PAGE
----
Tuesday, May 31, 2016

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Catholic Education Daily


Loyola Chicago Alum Remembers—but not Fondly—Getting a Master’s Degree in Social Justice

Although the term “social justice” has a rich meaning in Catholic thought, Stephen Kokx, who has a master’s degree in social justice from Loyola University Chicago, says there is a great deal of confusion about what the term actually means. Kokx seems to blame the social justice program at his alma mater for contributing to the confusion. Writing in Crisis, Kokx charges that most of his classmates emerged from Loyola with “a naïve understanding of both social justice and capitalism.”
Though the program itself claimed to provide an “interdisciplinary foundation in justice theories and social ethics,” it was anything but open to the oft-referenced “oppressive” dictates of the Church’s white-male dominated hierarchy. Instead of preaching the teachings of the one, holy, catholic, and apostolic Church, Loyola’s social justice program educated its students with the writings of Unitarian ministers, eco-feminists, liberation theologians, liberal philosophers like John Rawls, dissenting Catholics like Charles Curran, progressive Christians like Jim Wallis, and radical groups like the 8th Day Center for Justice.
Interestingly, Kokx  indicates that social justice may have a bad reputation today because of the way it is taught:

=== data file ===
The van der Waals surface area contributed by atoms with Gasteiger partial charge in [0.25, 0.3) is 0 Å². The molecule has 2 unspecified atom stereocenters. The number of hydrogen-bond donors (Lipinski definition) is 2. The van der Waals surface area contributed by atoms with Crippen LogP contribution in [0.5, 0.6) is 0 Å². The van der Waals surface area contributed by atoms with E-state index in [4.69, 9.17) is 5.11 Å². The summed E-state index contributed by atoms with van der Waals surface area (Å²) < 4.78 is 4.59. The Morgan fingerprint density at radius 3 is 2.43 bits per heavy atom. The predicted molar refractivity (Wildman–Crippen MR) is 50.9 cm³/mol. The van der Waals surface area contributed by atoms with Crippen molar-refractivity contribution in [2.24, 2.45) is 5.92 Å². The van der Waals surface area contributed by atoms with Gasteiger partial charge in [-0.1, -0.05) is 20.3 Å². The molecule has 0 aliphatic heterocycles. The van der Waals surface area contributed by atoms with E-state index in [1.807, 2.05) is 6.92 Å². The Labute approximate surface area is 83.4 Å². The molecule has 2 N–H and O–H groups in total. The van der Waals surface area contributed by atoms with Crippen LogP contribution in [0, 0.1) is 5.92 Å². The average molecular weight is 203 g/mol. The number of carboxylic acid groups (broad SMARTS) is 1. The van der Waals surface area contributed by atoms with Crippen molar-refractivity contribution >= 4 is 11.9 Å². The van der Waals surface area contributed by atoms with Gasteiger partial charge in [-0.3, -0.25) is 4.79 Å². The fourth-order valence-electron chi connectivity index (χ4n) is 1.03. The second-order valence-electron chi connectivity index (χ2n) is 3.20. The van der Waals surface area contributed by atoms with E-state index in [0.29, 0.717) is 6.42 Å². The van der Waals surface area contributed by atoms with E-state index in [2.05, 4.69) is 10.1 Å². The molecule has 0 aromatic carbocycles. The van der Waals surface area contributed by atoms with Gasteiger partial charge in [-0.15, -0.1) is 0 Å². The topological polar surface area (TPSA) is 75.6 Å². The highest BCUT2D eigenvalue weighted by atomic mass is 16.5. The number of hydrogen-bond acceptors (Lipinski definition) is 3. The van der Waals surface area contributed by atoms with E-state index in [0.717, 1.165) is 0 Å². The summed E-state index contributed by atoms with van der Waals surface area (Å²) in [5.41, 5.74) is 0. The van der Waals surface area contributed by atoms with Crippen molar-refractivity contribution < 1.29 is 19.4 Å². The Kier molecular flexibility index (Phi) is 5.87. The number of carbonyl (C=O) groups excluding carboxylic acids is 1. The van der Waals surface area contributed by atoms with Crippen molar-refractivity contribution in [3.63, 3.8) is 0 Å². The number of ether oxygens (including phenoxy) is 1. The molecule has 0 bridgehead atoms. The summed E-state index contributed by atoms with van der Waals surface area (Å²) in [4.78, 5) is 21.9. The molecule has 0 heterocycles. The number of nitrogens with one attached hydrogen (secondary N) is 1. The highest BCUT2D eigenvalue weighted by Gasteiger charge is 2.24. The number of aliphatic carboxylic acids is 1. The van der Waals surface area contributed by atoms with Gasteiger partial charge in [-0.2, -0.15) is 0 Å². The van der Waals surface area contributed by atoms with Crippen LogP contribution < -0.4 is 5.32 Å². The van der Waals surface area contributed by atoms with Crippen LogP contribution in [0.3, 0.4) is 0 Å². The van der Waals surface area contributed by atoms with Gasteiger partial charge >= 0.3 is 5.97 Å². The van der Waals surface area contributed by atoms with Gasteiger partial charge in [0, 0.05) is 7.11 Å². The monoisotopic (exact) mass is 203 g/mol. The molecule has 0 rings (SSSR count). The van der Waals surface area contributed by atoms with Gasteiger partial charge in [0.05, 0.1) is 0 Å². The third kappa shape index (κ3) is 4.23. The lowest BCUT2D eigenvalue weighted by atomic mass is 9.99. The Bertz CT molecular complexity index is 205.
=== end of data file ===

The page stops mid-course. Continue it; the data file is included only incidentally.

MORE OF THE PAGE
According to the Catechism of the Catholic Church, “Society ensures social justice when it provides the conditions that allow associations or individuals to obtain what is their due, according to their nature and their vocation.” Social justice rightly understood is not a code word for communism, as Glenn Beck once proclaimed. Although he was right to demonstrate how the phrase itself has been hijacked by the progressive wing of the Democratic Party, social justice within the Catholic faith actually means something entirely different. Ryan Messmore, a Research Fellow at The Heritage Foundation, clarifies this confusion by reminding us of its original meaning. “Today,” Messmore writes, “political activists often use the phrase ‘social justice’ to justify government redistribution of wealth.” However, Luigi Taparelli D’Azeglio, the ninetheenth- century Jesuit Italian priest who coined the phrase, prefaced the word justice with social in order to “emphasize the social nature of human beings” and “the importance of various social spheres outside civic government.” Social justice to Taparelli entailed a “social order in which government doesn’t overrun or crowd out institutions of civil society such as family, church and local organizations.”

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